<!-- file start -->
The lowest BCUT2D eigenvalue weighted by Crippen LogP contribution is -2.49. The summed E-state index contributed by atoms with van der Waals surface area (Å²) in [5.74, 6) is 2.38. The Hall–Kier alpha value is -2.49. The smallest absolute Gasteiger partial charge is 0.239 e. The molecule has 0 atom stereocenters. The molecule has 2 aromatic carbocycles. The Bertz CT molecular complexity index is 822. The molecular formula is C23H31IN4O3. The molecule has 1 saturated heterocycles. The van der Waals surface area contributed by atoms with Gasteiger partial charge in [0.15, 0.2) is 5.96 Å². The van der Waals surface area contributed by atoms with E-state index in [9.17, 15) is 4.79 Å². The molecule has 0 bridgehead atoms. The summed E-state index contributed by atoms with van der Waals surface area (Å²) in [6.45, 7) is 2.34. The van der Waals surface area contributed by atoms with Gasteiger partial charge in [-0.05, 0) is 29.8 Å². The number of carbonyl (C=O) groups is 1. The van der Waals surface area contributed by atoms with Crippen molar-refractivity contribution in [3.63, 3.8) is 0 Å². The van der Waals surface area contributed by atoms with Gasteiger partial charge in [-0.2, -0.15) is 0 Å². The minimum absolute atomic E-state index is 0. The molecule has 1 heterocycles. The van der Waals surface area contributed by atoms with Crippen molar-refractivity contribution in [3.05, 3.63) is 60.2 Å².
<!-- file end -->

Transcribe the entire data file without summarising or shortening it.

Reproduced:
The lowest BCUT2D eigenvalue weighted by Crippen LogP contribution is -2.49. The summed E-state index contributed by atoms with van der Waals surface area (Å²) in [5.74, 6) is 2.38. The Hall–Kier alpha value is -2.49. The smallest absolute Gasteiger partial charge is 0.239 e. The molecule has 0 atom stereocenters. The molecule has 2 aromatic carbocycles. The Bertz CT molecular complexity index is 822. The molecular formula is C23H31IN4O3. The molecule has 1 saturated heterocycles. The van der Waals surface area contributed by atoms with Gasteiger partial charge in [0.15, 0.2) is 5.96 Å². The van der Waals surface area contributed by atoms with E-state index in [9.17, 15) is 4.79 Å². The molecule has 0 bridgehead atoms. The summed E-state index contributed by atoms with van der Waals surface area (Å²) in [6.45, 7) is 2.34. The van der Waals surface area contributed by atoms with Gasteiger partial charge in [-0.05, 0) is 29.8 Å². The number of carbonyl (C=O) groups is 1. The van der Waals surface area contributed by atoms with Crippen molar-refractivity contribution in [3.63, 3.8) is 0 Å². The van der Waals surface area contributed by atoms with Gasteiger partial charge in [-0.2, -0.15) is 0 Å². The minimum absolute atomic E-state index is 0. The molecule has 1 heterocycles. The van der Waals surface area contributed by atoms with Crippen molar-refractivity contribution in [3.05, 3.63) is 60.2 Å².